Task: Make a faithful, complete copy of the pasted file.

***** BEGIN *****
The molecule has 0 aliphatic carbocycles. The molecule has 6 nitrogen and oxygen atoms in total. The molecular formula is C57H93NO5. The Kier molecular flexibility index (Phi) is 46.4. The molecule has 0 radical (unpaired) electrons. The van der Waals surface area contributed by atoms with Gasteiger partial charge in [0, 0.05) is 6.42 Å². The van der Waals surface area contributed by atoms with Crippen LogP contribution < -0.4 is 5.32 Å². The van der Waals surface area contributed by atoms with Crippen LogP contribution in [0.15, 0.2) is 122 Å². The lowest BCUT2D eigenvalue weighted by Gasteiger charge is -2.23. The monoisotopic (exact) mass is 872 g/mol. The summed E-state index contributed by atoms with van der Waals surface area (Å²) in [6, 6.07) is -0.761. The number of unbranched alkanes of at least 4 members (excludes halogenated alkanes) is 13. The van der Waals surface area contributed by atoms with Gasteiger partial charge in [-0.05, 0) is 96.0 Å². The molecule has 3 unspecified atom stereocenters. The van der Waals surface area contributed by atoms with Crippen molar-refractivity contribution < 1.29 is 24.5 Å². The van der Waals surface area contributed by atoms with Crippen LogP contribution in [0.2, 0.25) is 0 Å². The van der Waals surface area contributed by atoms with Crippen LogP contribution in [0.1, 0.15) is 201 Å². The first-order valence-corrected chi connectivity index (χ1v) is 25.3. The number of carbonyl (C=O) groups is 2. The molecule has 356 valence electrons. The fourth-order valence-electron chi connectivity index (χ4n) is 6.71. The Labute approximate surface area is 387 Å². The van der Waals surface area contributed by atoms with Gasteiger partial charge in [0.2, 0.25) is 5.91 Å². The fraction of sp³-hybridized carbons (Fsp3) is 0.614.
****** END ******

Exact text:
The molecule has 0 aliphatic carbocycles. The molecule has 6 nitrogen and oxygen atoms in total. The molecular formula is C57H93NO5. The Kier molecular flexibility index (Phi) is 46.4. The molecule has 0 radical (unpaired) electrons. The van der Waals surface area contributed by atoms with Gasteiger partial charge in [0, 0.05) is 6.42 Å². The van der Waals surface area contributed by atoms with Crippen LogP contribution < -0.4 is 5.32 Å². The van der Waals surface area contributed by atoms with Crippen LogP contribution in [0.15, 0.2) is 122 Å². The lowest BCUT2D eigenvalue weighted by Gasteiger charge is -2.23. The monoisotopic (exact) mass is 872 g/mol. The summed E-state index contributed by atoms with van der Waals surface area (Å²) in [6, 6.07) is -0.761. The number of unbranched alkanes of at least 4 members (excludes halogenated alkanes) is 13. The van der Waals surface area contributed by atoms with Gasteiger partial charge in [-0.05, 0) is 96.0 Å². The molecule has 3 unspecified atom stereocenters. The van der Waals surface area contributed by atoms with Crippen molar-refractivity contribution < 1.29 is 24.5 Å². The van der Waals surface area contributed by atoms with Crippen LogP contribution in [0.2, 0.25) is 0 Å². The van der Waals surface area contributed by atoms with Crippen LogP contribution in [0.1, 0.15) is 201 Å². The first-order valence-corrected chi connectivity index (χ1v) is 25.3. The number of carbonyl (C=O) groups is 2. The molecule has 356 valence electrons. The fourth-order valence-electron chi connectivity index (χ4n) is 6.71. The Labute approximate surface area is 387 Å². The van der Waals surface area contributed by atoms with Gasteiger partial charge in [0.2, 0.25) is 5.91 Å². The fraction of sp³-hybridized carbons (Fsp3) is 0.614.